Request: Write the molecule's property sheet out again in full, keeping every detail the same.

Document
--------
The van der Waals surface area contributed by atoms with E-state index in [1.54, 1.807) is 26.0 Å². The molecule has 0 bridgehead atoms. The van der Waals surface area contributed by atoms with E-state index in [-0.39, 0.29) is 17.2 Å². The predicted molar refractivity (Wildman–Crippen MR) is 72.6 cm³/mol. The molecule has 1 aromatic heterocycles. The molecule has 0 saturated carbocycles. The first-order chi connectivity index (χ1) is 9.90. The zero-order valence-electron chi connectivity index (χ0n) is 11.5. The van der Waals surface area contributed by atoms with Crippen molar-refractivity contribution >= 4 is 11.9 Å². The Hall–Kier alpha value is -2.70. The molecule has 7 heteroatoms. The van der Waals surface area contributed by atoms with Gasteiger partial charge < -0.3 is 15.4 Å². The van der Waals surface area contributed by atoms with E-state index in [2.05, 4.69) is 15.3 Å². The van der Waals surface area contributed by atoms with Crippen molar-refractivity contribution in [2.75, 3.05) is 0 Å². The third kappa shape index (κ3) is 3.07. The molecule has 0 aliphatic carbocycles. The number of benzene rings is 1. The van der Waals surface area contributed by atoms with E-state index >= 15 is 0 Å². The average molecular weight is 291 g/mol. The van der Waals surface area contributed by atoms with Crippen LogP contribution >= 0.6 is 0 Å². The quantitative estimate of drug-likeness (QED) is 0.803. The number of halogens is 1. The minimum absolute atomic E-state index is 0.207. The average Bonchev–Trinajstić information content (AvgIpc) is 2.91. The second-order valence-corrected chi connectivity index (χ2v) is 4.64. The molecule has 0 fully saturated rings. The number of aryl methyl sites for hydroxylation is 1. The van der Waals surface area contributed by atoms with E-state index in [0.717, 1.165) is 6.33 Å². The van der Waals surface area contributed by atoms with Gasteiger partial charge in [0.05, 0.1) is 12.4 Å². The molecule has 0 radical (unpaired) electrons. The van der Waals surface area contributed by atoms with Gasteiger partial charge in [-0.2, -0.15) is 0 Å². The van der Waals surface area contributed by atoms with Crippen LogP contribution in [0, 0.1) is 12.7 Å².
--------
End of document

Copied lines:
The van der Waals surface area contributed by atoms with E-state index in [1.54, 1.807) is 26.0 Å². The molecule has 0 bridgehead atoms. The van der Waals surface area contributed by atoms with E-state index in [-0.39, 0.29) is 17.2 Å². The predicted molar refractivity (Wildman–Crippen MR) is 72.6 cm³/mol. The molecule has 1 aromatic heterocycles. The molecule has 0 saturated carbocycles. The first-order chi connectivity index (χ1) is 9.90. The zero-order valence-electron chi connectivity index (χ0n) is 11.5. The van der Waals surface area contributed by atoms with Crippen molar-refractivity contribution >= 4 is 11.9 Å². The Hall–Kier alpha value is -2.70. The molecule has 7 heteroatoms. The van der Waals surface area contributed by atoms with Gasteiger partial charge < -0.3 is 15.4 Å². The van der Waals surface area contributed by atoms with E-state index in [2.05, 4.69) is 15.3 Å². The van der Waals surface area contributed by atoms with Crippen molar-refractivity contribution in [2.75, 3.05) is 0 Å². The third kappa shape index (κ3) is 3.07. The molecule has 0 aliphatic carbocycles. The number of benzene rings is 1. The van der Waals surface area contributed by atoms with E-state index >= 15 is 0 Å². The average molecular weight is 291 g/mol. The van der Waals surface area contributed by atoms with Crippen LogP contribution >= 0.6 is 0 Å². The quantitative estimate of drug-likeness (QED) is 0.803. The number of halogens is 1. The minimum absolute atomic E-state index is 0.207. The average Bonchev–Trinajstić information content (AvgIpc) is 2.91. The second-order valence-corrected chi connectivity index (χ2v) is 4.64. The molecule has 0 fully saturated rings. The number of aryl methyl sites for hydroxylation is 1. The van der Waals surface area contributed by atoms with E-state index in [0.717, 1.165) is 6.33 Å². The van der Waals surface area contributed by atoms with Gasteiger partial charge in [0.05, 0.1) is 12.4 Å². The molecule has 0 radical (unpaired) electrons. The van der Waals surface area contributed by atoms with Gasteiger partial charge in [-0.2, -0.15) is 0 Å². The van der Waals surface area contributed by atoms with Crippen LogP contribution in [0, 0.1) is 12.7 Å².